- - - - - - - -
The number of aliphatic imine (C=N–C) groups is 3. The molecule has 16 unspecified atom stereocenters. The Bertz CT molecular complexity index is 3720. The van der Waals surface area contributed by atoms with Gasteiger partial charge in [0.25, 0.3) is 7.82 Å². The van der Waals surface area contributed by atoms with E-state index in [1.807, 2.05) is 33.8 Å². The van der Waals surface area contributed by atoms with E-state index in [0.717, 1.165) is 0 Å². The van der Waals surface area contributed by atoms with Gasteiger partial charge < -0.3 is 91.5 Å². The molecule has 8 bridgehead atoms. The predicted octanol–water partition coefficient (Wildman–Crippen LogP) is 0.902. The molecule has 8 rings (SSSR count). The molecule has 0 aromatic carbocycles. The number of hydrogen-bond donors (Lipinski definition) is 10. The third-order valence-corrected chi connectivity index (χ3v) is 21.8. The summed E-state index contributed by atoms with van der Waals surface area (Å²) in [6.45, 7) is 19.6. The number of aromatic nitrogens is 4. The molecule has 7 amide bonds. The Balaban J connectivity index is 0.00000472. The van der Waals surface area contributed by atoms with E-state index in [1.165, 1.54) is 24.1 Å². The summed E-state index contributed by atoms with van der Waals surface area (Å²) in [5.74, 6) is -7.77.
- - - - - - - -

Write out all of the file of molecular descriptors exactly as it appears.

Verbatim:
The number of aliphatic imine (C=N–C) groups is 3. The molecule has 16 unspecified atom stereocenters. The Bertz CT molecular complexity index is 3720. The van der Waals surface area contributed by atoms with Gasteiger partial charge in [0.25, 0.3) is 7.82 Å². The van der Waals surface area contributed by atoms with E-state index in [1.807, 2.05) is 33.8 Å². The van der Waals surface area contributed by atoms with E-state index in [0.717, 1.165) is 0 Å². The van der Waals surface area contributed by atoms with Gasteiger partial charge < -0.3 is 91.5 Å². The molecule has 8 bridgehead atoms. The predicted octanol–water partition coefficient (Wildman–Crippen LogP) is 0.902. The molecule has 8 rings (SSSR count). The molecule has 0 aromatic carbocycles. The number of hydrogen-bond donors (Lipinski definition) is 10. The third-order valence-corrected chi connectivity index (χ3v) is 21.8. The summed E-state index contributed by atoms with van der Waals surface area (Å²) in [6.45, 7) is 19.6. The number of aromatic nitrogens is 4. The molecule has 7 amide bonds. The Balaban J connectivity index is 0.00000472. The van der Waals surface area contributed by atoms with E-state index in [1.165, 1.54) is 24.1 Å². The summed E-state index contributed by atoms with van der Waals surface area (Å²) in [5.74, 6) is -7.77.